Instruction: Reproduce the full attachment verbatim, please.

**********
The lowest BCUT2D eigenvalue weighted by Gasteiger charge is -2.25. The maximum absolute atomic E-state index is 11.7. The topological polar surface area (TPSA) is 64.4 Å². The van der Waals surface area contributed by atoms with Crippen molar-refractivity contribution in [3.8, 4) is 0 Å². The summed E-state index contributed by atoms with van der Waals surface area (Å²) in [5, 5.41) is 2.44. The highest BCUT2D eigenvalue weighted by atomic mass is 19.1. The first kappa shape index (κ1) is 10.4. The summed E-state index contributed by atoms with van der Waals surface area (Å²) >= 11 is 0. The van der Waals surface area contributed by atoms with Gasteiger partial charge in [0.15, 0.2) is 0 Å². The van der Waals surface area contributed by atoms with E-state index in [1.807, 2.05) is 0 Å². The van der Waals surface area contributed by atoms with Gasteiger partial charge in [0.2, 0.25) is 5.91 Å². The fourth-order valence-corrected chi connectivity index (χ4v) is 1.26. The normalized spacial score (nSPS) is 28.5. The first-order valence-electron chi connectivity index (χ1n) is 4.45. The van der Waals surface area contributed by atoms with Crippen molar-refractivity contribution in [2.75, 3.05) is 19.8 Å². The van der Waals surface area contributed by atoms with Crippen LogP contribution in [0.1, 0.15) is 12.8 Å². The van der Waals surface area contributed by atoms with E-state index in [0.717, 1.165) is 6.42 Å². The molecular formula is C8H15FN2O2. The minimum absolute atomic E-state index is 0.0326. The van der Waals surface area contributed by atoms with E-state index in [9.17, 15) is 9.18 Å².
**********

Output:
The lowest BCUT2D eigenvalue weighted by Gasteiger charge is -2.25. The maximum absolute atomic E-state index is 11.7. The topological polar surface area (TPSA) is 64.4 Å². The van der Waals surface area contributed by atoms with Crippen molar-refractivity contribution in [3.8, 4) is 0 Å². The summed E-state index contributed by atoms with van der Waals surface area (Å²) in [5, 5.41) is 2.44. The highest BCUT2D eigenvalue weighted by atomic mass is 19.1. The first kappa shape index (κ1) is 10.4. The summed E-state index contributed by atoms with van der Waals surface area (Å²) >= 11 is 0. The van der Waals surface area contributed by atoms with Gasteiger partial charge in [0.15, 0.2) is 0 Å². The van der Waals surface area contributed by atoms with E-state index in [1.807, 2.05) is 0 Å². The van der Waals surface area contributed by atoms with Gasteiger partial charge in [0.2, 0.25) is 5.91 Å². The fourth-order valence-corrected chi connectivity index (χ4v) is 1.26. The normalized spacial score (nSPS) is 28.5. The first-order valence-electron chi connectivity index (χ1n) is 4.45. The van der Waals surface area contributed by atoms with Crippen molar-refractivity contribution in [2.75, 3.05) is 19.8 Å². The van der Waals surface area contributed by atoms with Crippen LogP contribution in [0.1, 0.15) is 12.8 Å². The van der Waals surface area contributed by atoms with E-state index in [0.717, 1.165) is 6.42 Å². The molecular formula is C8H15FN2O2. The minimum absolute atomic E-state index is 0.0326. The van der Waals surface area contributed by atoms with E-state index in [9.17, 15) is 9.18 Å².